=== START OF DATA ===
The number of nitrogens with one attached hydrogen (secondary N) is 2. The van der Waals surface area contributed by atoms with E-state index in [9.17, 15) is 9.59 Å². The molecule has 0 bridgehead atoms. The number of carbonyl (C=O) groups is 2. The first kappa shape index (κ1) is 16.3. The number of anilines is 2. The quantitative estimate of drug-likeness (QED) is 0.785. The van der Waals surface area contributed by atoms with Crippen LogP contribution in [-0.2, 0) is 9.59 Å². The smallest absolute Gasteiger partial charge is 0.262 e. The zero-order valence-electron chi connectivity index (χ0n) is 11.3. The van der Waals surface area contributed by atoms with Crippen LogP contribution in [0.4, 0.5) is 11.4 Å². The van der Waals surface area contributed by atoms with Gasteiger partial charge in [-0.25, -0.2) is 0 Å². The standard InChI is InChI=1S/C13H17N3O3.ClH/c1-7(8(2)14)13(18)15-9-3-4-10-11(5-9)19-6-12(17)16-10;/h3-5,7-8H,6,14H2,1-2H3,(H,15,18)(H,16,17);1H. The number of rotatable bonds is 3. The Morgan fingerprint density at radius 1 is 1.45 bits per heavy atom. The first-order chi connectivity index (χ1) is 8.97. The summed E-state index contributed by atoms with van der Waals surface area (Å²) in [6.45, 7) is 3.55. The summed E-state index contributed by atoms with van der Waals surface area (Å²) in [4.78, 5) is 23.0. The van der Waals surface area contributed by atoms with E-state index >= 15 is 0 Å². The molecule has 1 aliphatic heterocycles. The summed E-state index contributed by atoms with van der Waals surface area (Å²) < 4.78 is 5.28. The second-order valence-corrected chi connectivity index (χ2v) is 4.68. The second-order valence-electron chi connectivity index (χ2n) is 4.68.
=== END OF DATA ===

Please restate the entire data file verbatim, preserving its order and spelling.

The number of nitrogens with one attached hydrogen (secondary N) is 2. The van der Waals surface area contributed by atoms with E-state index in [9.17, 15) is 9.59 Å². The molecule has 0 bridgehead atoms. The number of carbonyl (C=O) groups is 2. The first kappa shape index (κ1) is 16.3. The number of anilines is 2. The quantitative estimate of drug-likeness (QED) is 0.785. The van der Waals surface area contributed by atoms with Crippen LogP contribution in [-0.2, 0) is 9.59 Å². The smallest absolute Gasteiger partial charge is 0.262 e. The zero-order valence-electron chi connectivity index (χ0n) is 11.3. The van der Waals surface area contributed by atoms with Crippen LogP contribution in [0.4, 0.5) is 11.4 Å². The van der Waals surface area contributed by atoms with Gasteiger partial charge in [-0.25, -0.2) is 0 Å². The standard InChI is InChI=1S/C13H17N3O3.ClH/c1-7(8(2)14)13(18)15-9-3-4-10-11(5-9)19-6-12(17)16-10;/h3-5,7-8H,6,14H2,1-2H3,(H,15,18)(H,16,17);1H. The number of rotatable bonds is 3. The Morgan fingerprint density at radius 1 is 1.45 bits per heavy atom. The first-order chi connectivity index (χ1) is 8.97. The summed E-state index contributed by atoms with van der Waals surface area (Å²) in [6.45, 7) is 3.55. The summed E-state index contributed by atoms with van der Waals surface area (Å²) in [4.78, 5) is 23.0. The van der Waals surface area contributed by atoms with E-state index >= 15 is 0 Å². The molecule has 1 aliphatic heterocycles. The summed E-state index contributed by atoms with van der Waals surface area (Å²) < 4.78 is 5.28. The second-order valence-corrected chi connectivity index (χ2v) is 4.68. The second-order valence-electron chi connectivity index (χ2n) is 4.68.